The invention can be implemented in numerous ways, including as a process; an apparatus; a system; a composition of matter; a computer program product embodied on a computer readable storage medium; and/or a processor, such as a processor configured to execute instructions stored on and/or provided by a memory coupled to the processor. In this specification, these implementations, or any other form that the invention may take, may be referred to as techniques. In general, the order of the steps of disclosed processes may be altered within the scope of the invention. Unless stated otherwise, a component such as a processor or a memory described as being configured to perform a task may be implemented as a general component that is temporarily configured to perform the task at a given time or a specific component that is manufactured to perform the task. As used herein, the term ‘processor’ refers to one or more devices, circuits, and/or processing cores configured to process data, such as computer program instructions.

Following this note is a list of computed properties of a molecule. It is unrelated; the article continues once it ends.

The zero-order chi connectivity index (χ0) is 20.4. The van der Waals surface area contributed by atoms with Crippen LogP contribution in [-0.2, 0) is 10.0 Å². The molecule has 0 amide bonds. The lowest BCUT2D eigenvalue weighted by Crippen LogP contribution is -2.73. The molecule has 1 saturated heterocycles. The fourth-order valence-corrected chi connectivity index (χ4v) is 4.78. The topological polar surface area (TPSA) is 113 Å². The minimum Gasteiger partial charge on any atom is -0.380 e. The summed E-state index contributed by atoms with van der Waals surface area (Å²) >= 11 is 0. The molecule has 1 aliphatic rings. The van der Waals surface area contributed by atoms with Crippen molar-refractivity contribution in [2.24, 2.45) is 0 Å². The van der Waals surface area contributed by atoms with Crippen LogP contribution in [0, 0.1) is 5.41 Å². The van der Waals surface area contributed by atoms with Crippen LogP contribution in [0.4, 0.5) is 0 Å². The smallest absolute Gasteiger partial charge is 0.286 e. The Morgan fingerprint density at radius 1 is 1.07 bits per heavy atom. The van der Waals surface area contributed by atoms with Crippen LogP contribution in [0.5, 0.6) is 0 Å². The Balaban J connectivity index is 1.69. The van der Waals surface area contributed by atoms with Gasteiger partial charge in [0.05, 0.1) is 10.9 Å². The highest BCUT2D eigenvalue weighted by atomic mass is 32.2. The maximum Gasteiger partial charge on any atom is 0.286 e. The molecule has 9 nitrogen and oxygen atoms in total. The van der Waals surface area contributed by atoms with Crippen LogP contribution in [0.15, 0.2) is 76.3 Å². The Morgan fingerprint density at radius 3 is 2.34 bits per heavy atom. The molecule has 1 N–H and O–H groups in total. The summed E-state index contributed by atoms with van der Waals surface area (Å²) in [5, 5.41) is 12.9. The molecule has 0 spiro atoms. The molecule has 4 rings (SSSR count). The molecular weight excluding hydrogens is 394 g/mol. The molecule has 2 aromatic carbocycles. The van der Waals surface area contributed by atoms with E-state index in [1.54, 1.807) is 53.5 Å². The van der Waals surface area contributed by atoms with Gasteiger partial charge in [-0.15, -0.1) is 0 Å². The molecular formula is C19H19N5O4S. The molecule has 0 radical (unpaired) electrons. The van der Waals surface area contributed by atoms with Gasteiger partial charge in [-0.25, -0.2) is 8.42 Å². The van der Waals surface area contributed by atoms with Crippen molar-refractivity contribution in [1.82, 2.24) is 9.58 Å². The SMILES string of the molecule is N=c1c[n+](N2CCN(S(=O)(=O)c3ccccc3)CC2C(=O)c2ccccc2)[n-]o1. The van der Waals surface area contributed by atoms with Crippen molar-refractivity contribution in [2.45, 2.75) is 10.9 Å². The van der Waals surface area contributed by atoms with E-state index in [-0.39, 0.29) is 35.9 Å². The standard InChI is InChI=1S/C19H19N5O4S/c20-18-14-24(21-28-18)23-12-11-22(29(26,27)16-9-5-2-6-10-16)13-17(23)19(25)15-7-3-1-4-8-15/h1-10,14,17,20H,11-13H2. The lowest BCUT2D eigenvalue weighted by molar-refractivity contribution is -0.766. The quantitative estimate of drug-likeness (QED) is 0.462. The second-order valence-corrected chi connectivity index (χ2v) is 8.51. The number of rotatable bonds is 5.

A detailed description of one or more embodiments of the invention is provided below along with accompanying figures that illustrate the principles of the invention. The invention is described in connection with such embodiments, but the invention is not limited to any embodiment. The scope of the invention is limited only by the claims and the invention encompasses numerous alternatives, modifications and equivalents. Numerous specific details are set forth in the following description in order to provide a thorough understanding of the invention. These details are provided for the purpose of example and the invention may be practiced according to the claims without some or all of these specific details. For the purpose of clarity, technical material that is known in the technical fields related to the invention has not been described in detail so that the invention is not unnecessarily obscured.

A system for processing a transaction is disclosed. The system comprises a processor and a memory. The processor is configured to check a condition using data in a first database, wherein the data is associated with a transaction, wherein the data in the first database is latched before checking the condition and is unlatched after checking the condition. The processor is further configured to indicate to a second database to check the condition using data in the second database, wherein the data is associated with the transaction. The data in the second database is latched before checking the condition and is unlatched after checking the condition. The memory is coupled to the processor and configured to provide the processor with instructions.